On February 22, 1797, he was issued Commission Number 1 by President George Washington, backdated to June 4, 1794. His title was thereafter "commodore". He is recognized as not only the first American commissioned naval officer but also as its first flag officer.[21]

Command of United States

Appointed senior captain upon the establishment of the U.S. Navy, he commanded the frigate United States in the Quasi-War with France. This ship transported commissioners William Richardson Davie and Oliver Ellsworth to France to negotiate a new Franco-American alliance.[22]

Barry's last day of active duty was March 6, 1801, when he brought USS United States into port, but he remained head of the Navy until his death on September 13, 1803, from asthma. Barry died childless.[23]

Later life and death

Coat of Arms of John Barry

Barry died at Strawberry Hill, in present-day Philadelphia on September 13, 1803, and was buried in the graveyard of St. Mary's Roman Catholic Church.

The executors of his estate were his wife Sarah, his nephew Patrick Hayes and his friend John Leamy.[24]

Personal life

On October 24, 1768, Barry married Mary Cleary, who died in 1774. On July 7, 1777, he married Sarah Austin, daughter of Samuel Austin and Sarah Keen of New Jersey.[25] Barry had no children, but he helped raise Patrick and Michael Hayes, children of his sister, Eleanor, and her husband, Thomas Hayes, who both died in the 1780s.[citation needed]


The Commodore John Barry statue by John Boyle has been exhibited in Washington, D.C.'s Franklin Square since 1914

See also


Public Domain This article incorporates public domain material from Captain John Barry. Naval History and Heritage Command.


  1. ^ "John Adams I (Frigate) 1799–1867". Retrieved August 22, 2015.
  2. ^ Williams, 2008 p. 5
  3. ^ Meany 1911, p. 1.
  4. ^ FUSIO. "BALLYSAMPSON, County Wexford". Buildings of Ireland. Retrieved June 14, 2020.
  5. ^ Congress, United States (1967). Congressional Record: Proceedings and Debates of the ... Congress. U.S. Government Printing Office.
  6. ^ Blessing, Patrick J. (1980). "Irish". In Thernstrom, Stephan (ed.). Harvard Encyclopedia of American Ethnic Groups. Cambridge, MA: Harvard University Press. p. 527. ISBN 978-0674375123.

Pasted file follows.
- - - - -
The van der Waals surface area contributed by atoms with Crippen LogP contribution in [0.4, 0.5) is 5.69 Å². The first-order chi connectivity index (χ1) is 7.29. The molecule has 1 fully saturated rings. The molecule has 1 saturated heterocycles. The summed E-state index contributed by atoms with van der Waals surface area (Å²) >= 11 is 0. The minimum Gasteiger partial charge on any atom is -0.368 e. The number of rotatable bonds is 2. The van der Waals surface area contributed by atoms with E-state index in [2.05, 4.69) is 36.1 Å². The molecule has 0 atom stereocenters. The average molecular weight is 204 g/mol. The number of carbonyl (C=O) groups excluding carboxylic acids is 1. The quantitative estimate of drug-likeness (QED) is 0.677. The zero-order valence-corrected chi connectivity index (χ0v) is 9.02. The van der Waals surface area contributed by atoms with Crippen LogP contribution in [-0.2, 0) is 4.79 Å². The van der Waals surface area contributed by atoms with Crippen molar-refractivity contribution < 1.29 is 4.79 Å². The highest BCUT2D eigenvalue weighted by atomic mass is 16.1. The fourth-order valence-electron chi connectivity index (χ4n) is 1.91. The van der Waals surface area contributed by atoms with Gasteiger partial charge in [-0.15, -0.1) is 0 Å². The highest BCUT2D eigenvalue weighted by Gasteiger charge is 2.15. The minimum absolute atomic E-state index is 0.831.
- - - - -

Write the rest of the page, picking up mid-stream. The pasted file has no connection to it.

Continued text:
7. ^ Fredriksen, John C. (2006). Revolutionary War Almanac. Infobase Publishing. p. 268. ISBN 9780816074686.
  8. ^ Griffin, Martin I. J. (Martin Ignatius Joseph) (1902). Commodore John Barry, "the father of the American navy"; the record of his services for our country . Harvard University. Philadelphia, The author.
  9. ^ Williams, 2008 p. 73
  10. ^ Williams, 2008 p. 72
  11. ^ Meany 1911, pp. 10–11.
  12. ^ "Lexington". Dictionary of American Naval Fighting Ships. Navy Department, Naval History and Heritage Command.
  13. ^ "The Battle of Turtle Gut Inlet". Wildwood Crest Historical Society. Archived from the original on March 21, 2021. Retrieved May 24, 2012.
  14. ^ Ignatius, Griffin, 1897 p. 16
  15. ^ Meany 1911, p. 22.
  16. ^ Ignatius, Griffin, 1897 pp. 42–44
  17. ^ Woods, D. & Sterling, C. Signaling and communicating at sea. Arno Press, 1980. p. 195
  18. ^ Ignatius, Griffin, 1903 pp. 137–141
  19. ^ Brotemarkle, Ben (November 15, 2017). "Revising Cape Canaveral history mean giving up some lore". Florida Today. Melbourne, Florida. pp. 14A.
  20. ^ "Alliance". Dictionary of American Naval Fighting Ships. Navy Department, Naval History and Heritage Command.
  21. ^ Specifically issued by a Joint Congressional Resolution and proclaimed by President George W. Bush on December 22, 2006.
  22. ^ Joseph, 1933 pp. 274–275
  23. ^ Meany 1911, pp. 56–57.
  24. ^ "Will of Commodore John Barry". American Catholic Historical Researches. 12 (2): 157–158. October 1895. JSTOR 44373894.
  25. ^ Ignatius, Griffin, 1897 pp. 6, 40
  26. ^ Archives, Notre Dame (June 17, 2011). "Campus Statue Project". Notre Dame Archives News & Notes. Retrieved February 1, 2021.
  27. ^ Carswell, Simon. "Reputation of Wexford-born founding father of US navy buoyed". The Irish Times. Retrieved November 30, 2019.
  28. ^ "High time to meet at the Barry Gate". Irish Echo. July 7, 2011. Retrieved November 30, 2019.


Further reading